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Nutrition and Lifestyle for cognitive health

Friday April 13, 2018

We are in the midst of a scientific revolution linking better nutrition to better brain health. Although terms like mood food and brain food have been used for a long time, nutritional research has only recently begun to reveal how true this actually is.

 

 

A large number of studies from all over the world have found connections between what people eat and their mental health. The same pattern seems to be true no matter what your background, culture or country. Diets higher in fruits and vegetables and lower in processed foods are associated with much better mental health.

 

Diets high in fat, refined sugars and additives and low in nutrients can affect behaviour and learning in children. Depression and anxiety is much more common in people whose diets are low in vegetables and fruits and higher in processed foods, in fact what you are eating now can predict whether you will develop these problems later. And people who eat minimally processed, plant-based diets tend to have slower cognitive decline with age and reduced risk of developing dementia or Alzheimer's disease.

Why does nutrition have such wide-ranging effects? Because many vital processes in your brain, including energy production, neurotransmission and nerve growth and repair require nutrients to happen – they are essential building blocks and co-factors for brain metabolism. Simply, your brain is dependent on optimal nutrition for mental health.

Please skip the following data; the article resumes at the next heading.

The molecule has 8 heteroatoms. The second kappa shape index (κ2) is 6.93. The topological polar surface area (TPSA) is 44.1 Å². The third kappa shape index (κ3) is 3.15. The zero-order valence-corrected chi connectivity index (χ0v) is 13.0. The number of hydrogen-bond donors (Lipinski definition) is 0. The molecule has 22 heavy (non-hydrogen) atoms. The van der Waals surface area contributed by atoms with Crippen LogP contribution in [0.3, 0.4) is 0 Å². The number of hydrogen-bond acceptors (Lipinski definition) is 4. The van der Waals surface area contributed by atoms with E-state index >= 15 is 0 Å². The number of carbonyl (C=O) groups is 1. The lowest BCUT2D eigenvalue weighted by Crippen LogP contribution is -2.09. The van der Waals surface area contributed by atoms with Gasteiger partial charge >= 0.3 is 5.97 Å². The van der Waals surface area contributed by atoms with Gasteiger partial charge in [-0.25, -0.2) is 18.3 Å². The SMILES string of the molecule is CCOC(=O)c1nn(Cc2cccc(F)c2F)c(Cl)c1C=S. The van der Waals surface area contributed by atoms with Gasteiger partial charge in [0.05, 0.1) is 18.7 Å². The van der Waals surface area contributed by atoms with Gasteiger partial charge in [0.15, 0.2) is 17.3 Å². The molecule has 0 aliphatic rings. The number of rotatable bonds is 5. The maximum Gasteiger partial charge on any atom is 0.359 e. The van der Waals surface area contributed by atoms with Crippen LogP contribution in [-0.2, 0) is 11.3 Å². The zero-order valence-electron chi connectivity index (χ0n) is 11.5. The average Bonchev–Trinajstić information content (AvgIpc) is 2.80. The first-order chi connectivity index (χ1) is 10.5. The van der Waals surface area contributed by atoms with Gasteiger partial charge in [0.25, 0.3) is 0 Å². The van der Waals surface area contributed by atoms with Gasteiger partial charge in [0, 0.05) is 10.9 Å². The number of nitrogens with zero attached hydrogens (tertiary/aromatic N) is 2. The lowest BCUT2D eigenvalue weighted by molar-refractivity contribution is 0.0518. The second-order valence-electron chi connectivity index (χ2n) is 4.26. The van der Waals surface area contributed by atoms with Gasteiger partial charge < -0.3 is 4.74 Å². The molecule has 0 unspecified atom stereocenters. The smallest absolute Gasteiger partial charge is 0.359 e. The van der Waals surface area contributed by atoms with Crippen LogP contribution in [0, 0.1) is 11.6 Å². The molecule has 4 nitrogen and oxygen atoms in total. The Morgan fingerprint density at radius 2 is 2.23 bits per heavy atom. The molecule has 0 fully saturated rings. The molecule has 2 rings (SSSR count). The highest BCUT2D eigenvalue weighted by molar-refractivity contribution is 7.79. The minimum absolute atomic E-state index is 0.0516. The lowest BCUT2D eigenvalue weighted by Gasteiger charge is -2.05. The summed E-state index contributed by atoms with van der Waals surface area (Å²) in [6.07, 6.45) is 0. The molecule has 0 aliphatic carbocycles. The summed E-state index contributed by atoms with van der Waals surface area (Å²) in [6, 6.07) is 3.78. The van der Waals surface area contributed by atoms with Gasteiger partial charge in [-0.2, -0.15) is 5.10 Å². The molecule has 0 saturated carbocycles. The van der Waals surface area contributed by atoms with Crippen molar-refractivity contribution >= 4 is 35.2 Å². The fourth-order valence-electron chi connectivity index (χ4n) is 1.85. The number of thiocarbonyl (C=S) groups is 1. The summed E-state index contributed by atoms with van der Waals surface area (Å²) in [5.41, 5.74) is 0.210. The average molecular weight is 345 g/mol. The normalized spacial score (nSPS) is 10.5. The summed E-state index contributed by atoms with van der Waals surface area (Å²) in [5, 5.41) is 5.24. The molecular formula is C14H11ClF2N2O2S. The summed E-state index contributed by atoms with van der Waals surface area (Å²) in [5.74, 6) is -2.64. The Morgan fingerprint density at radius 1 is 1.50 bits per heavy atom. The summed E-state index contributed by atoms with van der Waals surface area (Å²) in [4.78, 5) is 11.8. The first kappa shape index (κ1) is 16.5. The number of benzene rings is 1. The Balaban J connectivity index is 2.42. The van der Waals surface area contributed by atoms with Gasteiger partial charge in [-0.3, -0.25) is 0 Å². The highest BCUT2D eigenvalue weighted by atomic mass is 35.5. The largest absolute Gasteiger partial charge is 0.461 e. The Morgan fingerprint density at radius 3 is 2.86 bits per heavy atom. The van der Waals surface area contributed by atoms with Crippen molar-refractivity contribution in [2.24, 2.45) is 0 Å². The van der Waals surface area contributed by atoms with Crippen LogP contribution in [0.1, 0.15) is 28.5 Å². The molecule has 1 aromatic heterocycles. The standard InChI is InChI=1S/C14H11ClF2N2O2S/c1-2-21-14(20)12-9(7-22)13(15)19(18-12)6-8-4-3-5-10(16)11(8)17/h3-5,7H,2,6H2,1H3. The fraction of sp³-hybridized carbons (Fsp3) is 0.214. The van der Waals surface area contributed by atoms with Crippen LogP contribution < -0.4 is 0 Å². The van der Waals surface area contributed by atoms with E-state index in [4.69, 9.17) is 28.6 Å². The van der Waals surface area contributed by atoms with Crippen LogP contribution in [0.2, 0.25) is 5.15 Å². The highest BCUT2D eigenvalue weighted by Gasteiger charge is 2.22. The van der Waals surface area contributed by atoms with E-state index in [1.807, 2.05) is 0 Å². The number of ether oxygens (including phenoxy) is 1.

Eating well for better mental health is much easier than you might think. With some very basic guidelines and a little bit of motivation you can clean out your cupboards and enjoy a new, ultra healthy way of eating.


1. Go green

Regular consumption of green leafy vegetables ensures a very high intake of micronutrients, as these are the most nutritionally dense foods we can eat. Aim for at least one serving every day.


2. Berries, berries, berries


The vibrant colour of fresh berries reveals their unusually high level of phytonutrients, especially those with brain benefits. Try to eat about 150 grams at least three times a week.


3. More fish, less red meat.


Fish has very clear benefits for mental health, while high red meat intake has the opposite effect. Try to eat fish (steamed, or baked) at least twice weekly and red meat no more than three times.


4. Go nuts.


Almonds, walnuts and pistachios (raw, unsalted) improve your heart health, which improves your brain health and they are great as a snack or on salads. Aim for a small handful most days.



5. Avoid ‘Grain Brain.’


In his book Grain Brain, neurologist Dr. David Perlmutter exposes the surprising effects of wheat, carbs and sugar on your brain. Avoid refined cereals, added sugars and sweets - your brain health depends on it.


Eating well for better mental health is much easier than you might think. With some very
basic guidelines and a little bit of motivation you can clean out your cupboards and enjoy
a new, ultra healthy way of eating.



Author: Aimée Benbow, BSc (Hons) ANutr. is Head of Technical Services at Viridian Nutrition.

 


The information contained in this article is not intended to treat, diagnose or replace the advice of a health practitioner. Please consult a qualified health practitioner if you have a pre-existing health condition or are currently taking medication. Food supplements should not be used as a substitute for a varied and balanced diet.

 

TAGS: Nutrition News and ViewsBrain, Cognitive Health

 

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